Sometimes a comic just exudes an air of class in your hands, before you’ve even opened to the first page. Despite the fact that the pairing of Brubaker and Phillips didn’t immediately excite me as much as some – I’ve read neither Criminal nor Sleeper, while the writer’s work-for-hire hasn’t tended to overlap with my own reading habits – the combination of almost universal exhortation to buy it from creators on Twitter (yeah, I’m cool, I Twit with the comicscenti), and a high-concept hook to die for (the story of what happens to a former supervillain on witness protection when he suddenly gets his powers back), this screamed “must-read” as soon I heard about it. And feeling that this was a book to pay attention to was only helped by picking up a decent-sized package ($3.50 isn’t cheap, but that’s for twenty-three pages of story plus some nice backup material – and, this being Icon, no house ads) with a lovely, classy cover.
And thankfully, Incognito does come pretty close to living up to those lofty expectations. It’s confidently constructed, with a gradual peeling away of its premise that leaves the reader eager to learn more (aside from a first major plot beat, there’s not a huge amount of story that unfolds here, mind – it’s more about establishing mood and setting), and natural if unshowy dialogue with a strong sense of narrator’s voice. If there’s one thing that it wants for, though, it’s an array of characters with whom to identify. There’s no supporting cast to speak of – only Zack’s former and incumbent “handlers” stand out, and then by virtue of being the stereotypical “grizzled nice guy” and “young asshole” types respectively – and Zack himself, while clearly intended to engage our sympathies at some point, struggles to do in this first issue by virtue of being a former super-villain and… well, a bit of a jerk himself (not to mention one who, while you could call it a grey area if you were feeling charitable, essentially rapes a woman in the opening pages).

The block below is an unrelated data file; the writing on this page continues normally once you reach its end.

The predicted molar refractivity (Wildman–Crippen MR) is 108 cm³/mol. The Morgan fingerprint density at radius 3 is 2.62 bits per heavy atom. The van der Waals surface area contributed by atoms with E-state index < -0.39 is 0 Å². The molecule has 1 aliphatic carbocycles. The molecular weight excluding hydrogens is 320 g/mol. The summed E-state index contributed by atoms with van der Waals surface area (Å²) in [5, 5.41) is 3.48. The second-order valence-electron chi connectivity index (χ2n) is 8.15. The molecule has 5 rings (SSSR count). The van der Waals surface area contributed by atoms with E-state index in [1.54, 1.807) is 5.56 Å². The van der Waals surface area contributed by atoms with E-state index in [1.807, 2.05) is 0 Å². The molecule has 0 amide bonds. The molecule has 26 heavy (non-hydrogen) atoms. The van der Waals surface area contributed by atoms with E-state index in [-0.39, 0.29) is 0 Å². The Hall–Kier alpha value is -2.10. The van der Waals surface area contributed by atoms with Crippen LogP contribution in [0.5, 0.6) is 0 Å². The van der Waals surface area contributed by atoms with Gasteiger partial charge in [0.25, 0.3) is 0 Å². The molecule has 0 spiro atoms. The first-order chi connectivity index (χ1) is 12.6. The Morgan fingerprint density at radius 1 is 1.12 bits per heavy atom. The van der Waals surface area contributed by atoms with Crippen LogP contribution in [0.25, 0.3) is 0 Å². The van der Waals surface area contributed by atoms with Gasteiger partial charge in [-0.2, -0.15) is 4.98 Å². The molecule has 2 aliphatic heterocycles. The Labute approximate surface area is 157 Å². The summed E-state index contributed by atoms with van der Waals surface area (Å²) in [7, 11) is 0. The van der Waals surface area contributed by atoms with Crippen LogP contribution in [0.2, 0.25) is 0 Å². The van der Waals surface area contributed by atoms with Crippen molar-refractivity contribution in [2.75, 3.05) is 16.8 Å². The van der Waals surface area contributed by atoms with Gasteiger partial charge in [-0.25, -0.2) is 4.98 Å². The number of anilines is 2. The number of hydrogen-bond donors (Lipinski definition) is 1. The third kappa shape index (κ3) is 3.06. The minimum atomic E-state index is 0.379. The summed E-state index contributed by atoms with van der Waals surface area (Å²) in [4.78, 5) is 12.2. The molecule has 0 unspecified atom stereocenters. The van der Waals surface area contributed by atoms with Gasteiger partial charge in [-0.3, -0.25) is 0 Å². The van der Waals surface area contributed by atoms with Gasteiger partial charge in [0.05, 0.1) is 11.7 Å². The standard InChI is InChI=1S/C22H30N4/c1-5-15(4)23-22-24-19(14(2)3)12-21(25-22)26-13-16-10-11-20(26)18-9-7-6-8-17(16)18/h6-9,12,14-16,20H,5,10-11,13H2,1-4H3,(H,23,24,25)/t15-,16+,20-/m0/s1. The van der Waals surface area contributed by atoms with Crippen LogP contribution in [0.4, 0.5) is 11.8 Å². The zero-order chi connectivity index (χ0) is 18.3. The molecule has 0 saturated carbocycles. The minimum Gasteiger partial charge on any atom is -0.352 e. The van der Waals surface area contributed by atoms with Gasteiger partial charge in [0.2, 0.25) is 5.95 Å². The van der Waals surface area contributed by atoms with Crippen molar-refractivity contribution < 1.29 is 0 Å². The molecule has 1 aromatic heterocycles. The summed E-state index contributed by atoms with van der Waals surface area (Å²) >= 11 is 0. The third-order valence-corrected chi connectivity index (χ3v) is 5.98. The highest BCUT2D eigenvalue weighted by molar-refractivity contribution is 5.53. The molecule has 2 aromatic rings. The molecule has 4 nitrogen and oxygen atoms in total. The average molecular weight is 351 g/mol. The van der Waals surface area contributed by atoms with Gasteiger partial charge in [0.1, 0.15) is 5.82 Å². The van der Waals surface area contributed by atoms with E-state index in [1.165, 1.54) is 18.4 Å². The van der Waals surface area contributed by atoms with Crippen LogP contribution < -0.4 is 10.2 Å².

That’s not to say his story isn’t intriguing, merely that he’s far from the “hero” – and since there’s nobody else in the book to act as our way in, the reader is far more a detached observer than an engaged participant. That doesn’t make it a difficult read, though, and key to that is an absolutely superb turn on art from Sean Phillips. I should probably know his stuff a bit better than I do – the odd issue of Hellblazer is about all I really recall – but this is terrific, highly atmospheric stuff, helped by some great colouring from Val Staples. I’m not sure it really captures the “pulp” feel that Brubaker explains initially inspired the book – save for when Zack puts on his mask – but it’s a moody noirish look, all thick black inks, that suits it well anyway.
While lacking the “instant classic” feel of other contemporary hits like Casanova or Phonogram, there’s a definite sense that Brubaker and Phillips are on to something here – and as the opening issue of a series that looks set to put a grown-up sort of twist on superhero storytelling tropes, it feels a bit like being in on the ground floor on something like Powers or Ex Machina
. It’ll have to work hard to steer clear of too much cliché (the “mysterious” Doctor Lester already has a rather heavy whiff of Gargunza about him), but on this evidence, Incognito is one of the first essential comics of 2009.